There is no doubt that the costs of becoming FASEA compliant will eventually be passed on to clients, further reducing the number of Australians receiving financial advice.
To boot, the government is also looking to remove roughly 33 per cent of the industry’s income, estimated to be around $1.7 billion by IBIS and Adviser Ratings, by abolishing grandfathered trailing commissions. This is against legal advice received by government back in 2012 that said this was unconstitutional.
Trails are a funding mechanism that allows clients to obtain financial advice with little payment upfront. I’ll leave it to you to determine whether you think it’s reasonable for a business operator to provide a service without adequate initial compensation upfront only to have their funding mechanism cut off by government down the track.
How can an industry have confidence in a government that behaves like this? There is no evidence of any scandals involving large numbers of consumers getting hurt by trailing commissions. The fee-for-no-service scandal highlighted by the royal commission was to do with fees being charged without the provision of services. This had absolutely nothing to do with grandfathered commissions, however, the two issues are often confused with each other.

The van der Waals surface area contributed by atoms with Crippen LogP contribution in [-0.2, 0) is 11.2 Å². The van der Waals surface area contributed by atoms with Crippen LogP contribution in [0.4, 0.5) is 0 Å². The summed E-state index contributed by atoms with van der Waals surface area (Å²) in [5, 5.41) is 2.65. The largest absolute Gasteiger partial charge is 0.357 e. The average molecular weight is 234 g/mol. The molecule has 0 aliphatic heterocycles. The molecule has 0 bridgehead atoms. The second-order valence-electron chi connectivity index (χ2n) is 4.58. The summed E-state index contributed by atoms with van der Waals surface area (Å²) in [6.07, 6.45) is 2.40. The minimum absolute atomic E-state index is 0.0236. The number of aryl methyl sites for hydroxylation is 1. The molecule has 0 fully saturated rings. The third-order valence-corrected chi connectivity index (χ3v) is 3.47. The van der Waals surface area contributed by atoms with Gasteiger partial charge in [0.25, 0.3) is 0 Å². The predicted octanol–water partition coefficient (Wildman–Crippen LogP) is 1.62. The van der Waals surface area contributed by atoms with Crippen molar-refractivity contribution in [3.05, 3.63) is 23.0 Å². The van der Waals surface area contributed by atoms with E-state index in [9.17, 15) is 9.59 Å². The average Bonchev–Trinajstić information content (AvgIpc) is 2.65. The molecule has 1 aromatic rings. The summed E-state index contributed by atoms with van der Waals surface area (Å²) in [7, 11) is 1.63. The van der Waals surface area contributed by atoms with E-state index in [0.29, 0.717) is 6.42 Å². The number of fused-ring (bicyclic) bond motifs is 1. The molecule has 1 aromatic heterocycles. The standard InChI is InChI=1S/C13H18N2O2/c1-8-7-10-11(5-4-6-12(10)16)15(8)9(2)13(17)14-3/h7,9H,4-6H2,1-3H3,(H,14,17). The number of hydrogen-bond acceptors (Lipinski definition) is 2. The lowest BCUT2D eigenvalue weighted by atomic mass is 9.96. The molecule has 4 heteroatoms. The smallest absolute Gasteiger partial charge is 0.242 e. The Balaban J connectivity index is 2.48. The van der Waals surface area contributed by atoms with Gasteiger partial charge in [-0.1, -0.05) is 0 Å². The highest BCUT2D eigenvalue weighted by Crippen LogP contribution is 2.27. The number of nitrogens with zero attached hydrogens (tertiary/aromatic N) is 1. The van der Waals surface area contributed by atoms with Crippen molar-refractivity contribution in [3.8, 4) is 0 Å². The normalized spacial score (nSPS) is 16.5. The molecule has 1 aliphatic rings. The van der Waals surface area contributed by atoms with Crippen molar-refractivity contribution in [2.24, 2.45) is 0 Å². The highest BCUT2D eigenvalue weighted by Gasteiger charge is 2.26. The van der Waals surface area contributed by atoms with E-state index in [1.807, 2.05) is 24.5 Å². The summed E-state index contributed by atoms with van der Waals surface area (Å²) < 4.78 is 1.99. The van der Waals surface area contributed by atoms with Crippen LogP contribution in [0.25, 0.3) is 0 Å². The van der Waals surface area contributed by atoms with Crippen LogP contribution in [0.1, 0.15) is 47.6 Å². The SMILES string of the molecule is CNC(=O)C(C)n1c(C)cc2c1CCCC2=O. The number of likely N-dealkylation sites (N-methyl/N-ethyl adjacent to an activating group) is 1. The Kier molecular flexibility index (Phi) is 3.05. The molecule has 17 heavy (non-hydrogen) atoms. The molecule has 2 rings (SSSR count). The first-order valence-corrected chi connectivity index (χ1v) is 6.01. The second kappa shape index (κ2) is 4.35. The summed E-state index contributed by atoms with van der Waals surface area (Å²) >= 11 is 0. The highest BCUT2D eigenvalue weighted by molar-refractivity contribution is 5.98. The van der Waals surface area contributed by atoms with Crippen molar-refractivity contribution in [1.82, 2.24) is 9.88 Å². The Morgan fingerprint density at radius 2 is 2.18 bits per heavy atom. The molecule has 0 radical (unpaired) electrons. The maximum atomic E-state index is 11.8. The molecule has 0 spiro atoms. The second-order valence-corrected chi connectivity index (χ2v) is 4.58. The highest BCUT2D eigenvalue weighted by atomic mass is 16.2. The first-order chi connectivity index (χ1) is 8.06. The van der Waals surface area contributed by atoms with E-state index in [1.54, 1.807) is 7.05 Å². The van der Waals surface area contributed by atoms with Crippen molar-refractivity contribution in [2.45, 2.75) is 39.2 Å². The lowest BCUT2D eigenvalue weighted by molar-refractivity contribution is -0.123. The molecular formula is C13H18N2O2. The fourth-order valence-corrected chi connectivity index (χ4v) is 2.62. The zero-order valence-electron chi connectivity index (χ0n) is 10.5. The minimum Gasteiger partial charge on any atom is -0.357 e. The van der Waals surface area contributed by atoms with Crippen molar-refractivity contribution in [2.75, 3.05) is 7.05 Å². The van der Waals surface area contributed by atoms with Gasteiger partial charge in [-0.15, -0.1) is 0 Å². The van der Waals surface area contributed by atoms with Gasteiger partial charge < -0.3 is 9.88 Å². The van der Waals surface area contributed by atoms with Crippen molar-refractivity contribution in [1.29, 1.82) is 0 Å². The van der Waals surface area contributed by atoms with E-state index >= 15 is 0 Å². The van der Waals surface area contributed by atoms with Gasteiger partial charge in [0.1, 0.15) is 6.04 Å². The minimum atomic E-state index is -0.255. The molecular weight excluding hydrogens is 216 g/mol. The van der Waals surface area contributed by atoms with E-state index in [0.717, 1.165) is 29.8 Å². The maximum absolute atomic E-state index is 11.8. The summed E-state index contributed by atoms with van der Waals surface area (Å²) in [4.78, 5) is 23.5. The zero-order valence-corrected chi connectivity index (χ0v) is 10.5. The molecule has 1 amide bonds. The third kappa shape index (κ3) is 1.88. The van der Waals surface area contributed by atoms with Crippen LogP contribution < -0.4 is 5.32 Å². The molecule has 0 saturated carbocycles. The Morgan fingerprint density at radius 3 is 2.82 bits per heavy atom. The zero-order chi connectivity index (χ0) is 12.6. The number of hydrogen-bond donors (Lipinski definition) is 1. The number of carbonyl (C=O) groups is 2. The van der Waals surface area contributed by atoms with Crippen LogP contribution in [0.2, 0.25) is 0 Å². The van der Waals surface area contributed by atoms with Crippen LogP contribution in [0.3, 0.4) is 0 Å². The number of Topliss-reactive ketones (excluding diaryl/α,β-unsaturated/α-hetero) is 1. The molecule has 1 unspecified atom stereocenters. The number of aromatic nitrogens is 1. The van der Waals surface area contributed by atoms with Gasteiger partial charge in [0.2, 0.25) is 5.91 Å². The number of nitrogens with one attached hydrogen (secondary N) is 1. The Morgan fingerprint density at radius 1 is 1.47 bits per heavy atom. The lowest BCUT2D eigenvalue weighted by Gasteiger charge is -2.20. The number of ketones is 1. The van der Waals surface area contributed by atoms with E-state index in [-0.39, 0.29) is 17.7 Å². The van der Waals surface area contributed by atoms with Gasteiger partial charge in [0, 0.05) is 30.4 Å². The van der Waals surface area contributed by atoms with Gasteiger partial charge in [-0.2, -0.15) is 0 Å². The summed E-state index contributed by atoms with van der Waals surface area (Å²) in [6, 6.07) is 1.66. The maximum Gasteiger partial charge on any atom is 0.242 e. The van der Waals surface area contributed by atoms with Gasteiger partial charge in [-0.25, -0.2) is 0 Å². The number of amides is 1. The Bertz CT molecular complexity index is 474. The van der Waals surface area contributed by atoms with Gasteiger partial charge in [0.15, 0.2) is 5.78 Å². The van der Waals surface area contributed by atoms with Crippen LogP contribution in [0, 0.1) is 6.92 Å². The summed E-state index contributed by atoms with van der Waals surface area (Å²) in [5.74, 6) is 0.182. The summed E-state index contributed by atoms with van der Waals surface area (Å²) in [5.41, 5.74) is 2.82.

I am told that legal advice sought by industry bodies looking to mount a High Court challenge was that there was little doubt that what is being proposed by government is completely unconstitutional and unprecedented. Nor could the lawyers believe how accommodating the industry was about it. I wonder how it would look for a government in one of the greatest democracies in the world to be found to have legislated something that violates the constitution. I urge you to take a look at it.
Another key pain point for many financial advisers is the Life Insurance Framework. Hayne’s report was clear that commissions should “ultimately be reduced to zero”. But this fails to recognise that the current system of commissions, as with those on investment products, plays a valuable role as a funding mechanism for people who cannot otherwise afford advice.
The Liberal government has done well and showed great leadership to recognise this within the mortgage broking industry. I would argue that the reasoning applied to mortgage broking should be used to argue why life insurance commissions are crucial to ensuring consumers have access to this advice through an affordable funding mechanism. This is particularly important in a country that is critically underinsured. Not only does underinsurance leave people vulnerable but it puts an incredible strain on the welfare system.
The overseas experience has shown us that expecting clients to pay out-of-pocket for life insurance advice doesn’t work. It’s hard enough to get consumers to pay for insurance, let alone paying for advice and then the insurance on top of that if they qualify.
Should upfront insurance commissions be reduced further, the fees that advisers will need to charge to cover their costs will be considerable, further alienating consumers and increasing the rate of underinsurance. Consumers will buy more and more inferior insurance products direct from insurers because they will not be able to access advice from advisers trying to keep the insurers honest.
So, ScoMo, again, congratulations. Let’s please try to evaluate all the issues at play so more Australians can secure their financial futures and say, “how good is financial planning?”